ClassLink depends on a variety of 3rd party services to deliver fast and reliable Single Sign-On. Today, we experienced Amazon Web Services (AWS) issues that impacted our customers for over 4 hours.
This morning, at approximately 8 am EST, we noticed many 502 ”Bad Gateway” errors coming from our load balancers for LaunchPad. This manifested itself as slow logins or 502 Bad Gateway errors.
Our team immediately started investigating the cause of the “Bad Gateway” errors and could not uncover any abnormalities on our server infrastructure. All our nodes were under 30% CPU. (Our systems will automatically autoscale when it crosses a threshold of > 50% CPU).
One of the websites we routinely visit is Downdetector, https://downdetector.com. We look for any outages patterns that could point to more widespread issues with routing, DNS or AWS itself. Several other large websites experienced “Bad Gateway” errors during the same time-frame ClassLink had problems.
We immediately reached out to our contacts at AWS for assistance.
At ~8:30 am EST, our team began reprovisioning our front-end servers, which were experiencing the “Bad Gateway” errors. It became clear that there was an underlying network issue preventing traffic from reaching our servers behind the Amazon Load Balancers, even though the logs of these load balancers showed no problems. At this point, we assumed it was corrupt networking on the application servers or an issue with the Amazon Load Balancers, the latter less likely, given clean logs and past reliability.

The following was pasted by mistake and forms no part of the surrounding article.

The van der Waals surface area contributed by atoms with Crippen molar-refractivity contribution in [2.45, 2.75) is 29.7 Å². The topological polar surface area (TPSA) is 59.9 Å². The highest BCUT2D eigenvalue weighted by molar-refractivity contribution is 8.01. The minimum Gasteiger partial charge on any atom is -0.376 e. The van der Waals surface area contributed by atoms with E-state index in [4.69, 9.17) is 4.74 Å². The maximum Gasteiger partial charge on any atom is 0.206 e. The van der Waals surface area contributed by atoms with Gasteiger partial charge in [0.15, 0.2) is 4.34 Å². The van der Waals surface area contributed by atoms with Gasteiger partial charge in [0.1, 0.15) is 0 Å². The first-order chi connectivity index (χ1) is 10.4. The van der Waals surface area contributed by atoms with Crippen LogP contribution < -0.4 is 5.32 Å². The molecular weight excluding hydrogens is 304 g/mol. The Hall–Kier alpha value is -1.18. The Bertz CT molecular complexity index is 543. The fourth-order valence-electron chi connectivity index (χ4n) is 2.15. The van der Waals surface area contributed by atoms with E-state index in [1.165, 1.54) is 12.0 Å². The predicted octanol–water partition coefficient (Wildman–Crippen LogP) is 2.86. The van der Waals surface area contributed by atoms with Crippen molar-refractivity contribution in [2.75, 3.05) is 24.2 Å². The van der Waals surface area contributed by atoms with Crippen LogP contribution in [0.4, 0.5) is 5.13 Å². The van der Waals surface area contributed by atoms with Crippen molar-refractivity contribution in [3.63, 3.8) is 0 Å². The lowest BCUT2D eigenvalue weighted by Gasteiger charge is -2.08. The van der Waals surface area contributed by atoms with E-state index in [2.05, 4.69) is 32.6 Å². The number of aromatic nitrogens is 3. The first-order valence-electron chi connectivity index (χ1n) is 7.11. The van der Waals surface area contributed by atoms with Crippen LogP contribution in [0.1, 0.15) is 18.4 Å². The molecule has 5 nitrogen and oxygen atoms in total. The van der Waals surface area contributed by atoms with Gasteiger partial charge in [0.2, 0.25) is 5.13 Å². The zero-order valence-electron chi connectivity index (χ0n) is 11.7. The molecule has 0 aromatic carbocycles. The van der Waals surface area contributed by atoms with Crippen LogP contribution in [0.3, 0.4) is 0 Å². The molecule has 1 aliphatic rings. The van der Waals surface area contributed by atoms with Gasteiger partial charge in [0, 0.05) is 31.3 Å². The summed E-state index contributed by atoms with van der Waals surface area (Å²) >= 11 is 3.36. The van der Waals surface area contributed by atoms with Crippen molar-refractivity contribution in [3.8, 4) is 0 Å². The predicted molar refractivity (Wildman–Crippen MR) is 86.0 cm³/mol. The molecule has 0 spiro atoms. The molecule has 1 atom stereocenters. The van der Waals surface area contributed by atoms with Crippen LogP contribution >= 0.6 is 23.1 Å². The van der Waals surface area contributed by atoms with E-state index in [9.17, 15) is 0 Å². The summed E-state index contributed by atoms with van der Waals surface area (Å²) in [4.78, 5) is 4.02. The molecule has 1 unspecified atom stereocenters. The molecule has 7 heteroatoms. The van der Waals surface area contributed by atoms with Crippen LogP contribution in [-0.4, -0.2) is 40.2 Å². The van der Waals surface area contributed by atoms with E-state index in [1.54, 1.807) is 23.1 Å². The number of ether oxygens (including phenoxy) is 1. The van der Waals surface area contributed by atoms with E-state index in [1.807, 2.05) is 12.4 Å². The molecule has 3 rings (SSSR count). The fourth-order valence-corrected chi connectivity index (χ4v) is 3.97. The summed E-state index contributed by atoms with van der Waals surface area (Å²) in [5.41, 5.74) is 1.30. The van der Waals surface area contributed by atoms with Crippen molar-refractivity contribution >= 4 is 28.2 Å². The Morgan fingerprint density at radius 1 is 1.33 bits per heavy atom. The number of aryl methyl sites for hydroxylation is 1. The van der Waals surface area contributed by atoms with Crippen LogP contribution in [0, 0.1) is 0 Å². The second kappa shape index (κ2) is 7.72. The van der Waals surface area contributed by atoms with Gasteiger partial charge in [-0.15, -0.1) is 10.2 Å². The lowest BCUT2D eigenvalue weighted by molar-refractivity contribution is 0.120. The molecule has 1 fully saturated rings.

At ~9:20 am EST, we refreshed the configuration on our main LaunchPad load balancers and noticed a dip in the number of “Bad Gateway” errors returned. We continued to swap out application servers while waiting for a response from our contacts at AWS. When most of the front end web servers were reprovisioned, we continued to see large numbers of “Bad Gateway” errors coming from our main load balancers.
At ~12:30 pm EST, we refreshed the configuration on our main API load balancers and the system almost immediately stabilized.
This issue took much longer to resolve than expected, and we always try to minimize any impact on our customers. The AWS Load Balancers, which we ultimately determined to be the cause of the errors, have worked flawlessly for years, and their logs did not indicate issues. After today’s experiences, our team knows what to look for and how to resolve this issue if we reencounter it.
Our team has a meeting scheduled with Amazon Web Services to review the issues and prevent them from occurring in the future.